I worked recently on a late 2009Â 13 inch Apple MacBook (Model A1342, 2.26 Ghz) which was still in good working conditions.Â It’s a Intel Core 2 Duo laptop with an 120GB hard disk and 1GB RAM, Mac OSX 10.5. With a little upgrade it’s a decent computer for everyday office work in 2014.
The hardware part is straightforward: I bought an 250 GB SSD from Samsung and 4 GB RAM DDR2 667MHz, took out the battery pack and removed the lateral metal rail to access the RAM slots and the hard drive bay. You need a cross and a torx screw points to remove the rail and free the drive from its cradle.
The software part takes a bit longer: I set for Mac OSX 10.6 Snow Leopard which is stable, tested and actively supported. It is possible to import all the old data and settings from a time machine backup or an osx drive during the new installation, just plugging it via USB.
The issue about an SSD drive is that it’s very fast (allowing the SATA bus onboard is not a bottleneck) but its lifespan depens on the read/write cycles it endures. All the optimization recommended for SSD tries to reduce read/writes by tweaking the filesystem and the OS.
The reference for OSX SSD optimization is Martin Matula’s Optimizing MacOS X Lion for SSD which is about OSX 10.7 Lion: all the steps described there are similar to what you do on other Linux/Unix systems and should be adapted to your situation, except the step “Turn off local Time Machine snapshots” using
tmutil in the terminal, because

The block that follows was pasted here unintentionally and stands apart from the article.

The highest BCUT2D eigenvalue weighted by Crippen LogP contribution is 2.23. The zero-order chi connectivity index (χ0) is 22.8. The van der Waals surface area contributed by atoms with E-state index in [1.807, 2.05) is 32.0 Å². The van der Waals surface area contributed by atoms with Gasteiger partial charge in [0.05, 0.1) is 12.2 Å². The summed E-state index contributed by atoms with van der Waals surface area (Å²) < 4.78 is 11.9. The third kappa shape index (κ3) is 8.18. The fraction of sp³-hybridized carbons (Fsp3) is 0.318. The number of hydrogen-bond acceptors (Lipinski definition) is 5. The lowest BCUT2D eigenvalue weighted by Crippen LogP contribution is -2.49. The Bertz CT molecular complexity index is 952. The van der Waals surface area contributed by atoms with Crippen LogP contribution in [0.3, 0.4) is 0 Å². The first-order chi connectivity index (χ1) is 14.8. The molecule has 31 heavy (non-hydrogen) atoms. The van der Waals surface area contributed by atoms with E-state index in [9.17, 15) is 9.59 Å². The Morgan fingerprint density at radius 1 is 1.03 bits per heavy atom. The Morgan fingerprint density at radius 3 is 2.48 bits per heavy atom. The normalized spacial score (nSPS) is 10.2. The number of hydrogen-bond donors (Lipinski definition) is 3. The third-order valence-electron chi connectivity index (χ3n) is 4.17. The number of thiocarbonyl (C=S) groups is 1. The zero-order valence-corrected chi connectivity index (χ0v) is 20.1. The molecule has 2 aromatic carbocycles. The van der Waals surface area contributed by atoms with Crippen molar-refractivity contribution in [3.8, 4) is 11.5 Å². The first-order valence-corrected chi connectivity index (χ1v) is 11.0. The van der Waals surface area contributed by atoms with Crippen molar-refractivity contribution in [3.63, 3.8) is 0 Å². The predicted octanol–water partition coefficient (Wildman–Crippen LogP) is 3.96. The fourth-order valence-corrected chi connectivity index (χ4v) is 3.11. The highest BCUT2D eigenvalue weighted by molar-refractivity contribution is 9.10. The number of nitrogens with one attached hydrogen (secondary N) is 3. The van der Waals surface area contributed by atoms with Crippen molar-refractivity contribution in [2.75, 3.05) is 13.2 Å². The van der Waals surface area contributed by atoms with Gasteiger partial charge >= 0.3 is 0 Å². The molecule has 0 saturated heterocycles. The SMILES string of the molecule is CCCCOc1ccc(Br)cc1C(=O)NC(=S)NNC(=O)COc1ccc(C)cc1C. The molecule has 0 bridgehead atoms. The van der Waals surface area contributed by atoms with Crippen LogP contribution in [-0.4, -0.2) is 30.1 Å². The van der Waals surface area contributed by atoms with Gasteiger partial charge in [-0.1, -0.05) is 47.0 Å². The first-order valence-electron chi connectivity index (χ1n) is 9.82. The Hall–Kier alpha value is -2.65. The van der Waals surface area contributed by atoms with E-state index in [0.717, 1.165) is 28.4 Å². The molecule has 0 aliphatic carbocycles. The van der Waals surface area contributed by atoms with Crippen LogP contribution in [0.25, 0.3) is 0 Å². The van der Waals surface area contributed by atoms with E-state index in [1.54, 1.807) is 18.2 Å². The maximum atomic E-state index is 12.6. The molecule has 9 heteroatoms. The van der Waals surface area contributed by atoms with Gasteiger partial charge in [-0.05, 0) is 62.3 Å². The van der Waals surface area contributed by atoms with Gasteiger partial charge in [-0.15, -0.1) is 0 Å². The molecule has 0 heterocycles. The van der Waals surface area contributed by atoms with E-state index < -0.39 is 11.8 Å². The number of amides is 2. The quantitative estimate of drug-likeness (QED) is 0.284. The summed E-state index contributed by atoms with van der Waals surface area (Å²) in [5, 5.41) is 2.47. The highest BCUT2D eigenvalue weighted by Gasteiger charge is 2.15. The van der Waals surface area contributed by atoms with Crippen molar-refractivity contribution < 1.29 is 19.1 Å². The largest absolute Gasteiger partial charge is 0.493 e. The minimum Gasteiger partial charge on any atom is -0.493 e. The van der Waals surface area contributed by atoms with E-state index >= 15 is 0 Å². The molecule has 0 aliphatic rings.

tmutil does not exist in 10.6 and local snapshots seem to be a new feature in 10.7.
Since an SSD will fail sooner or later, it’s important to backup. Time Machine on an external drive is the easiest way to do it, however there’s a subtle catch when using File Vault home directory encryption. Time Machine does an encrypted home directory’s backup only when the user is logged off. This is seldom the case on a single-user laptop that is either turned off or logged-in.
It seems that in this case you have to trade off security (home directory encryption with File Vault) with data availability (frequently updated backups). Depending on your risk assessment you may decide to keep data encryption and do manual backups using some other method (such as
rsync), or automate backups leaving your data in clear. Think about the risk of having the laptop stolen and your data accessed, vs the risk of an hardware failure and your data lost and activate/disable file Vault accordingly. In either case you need good backups.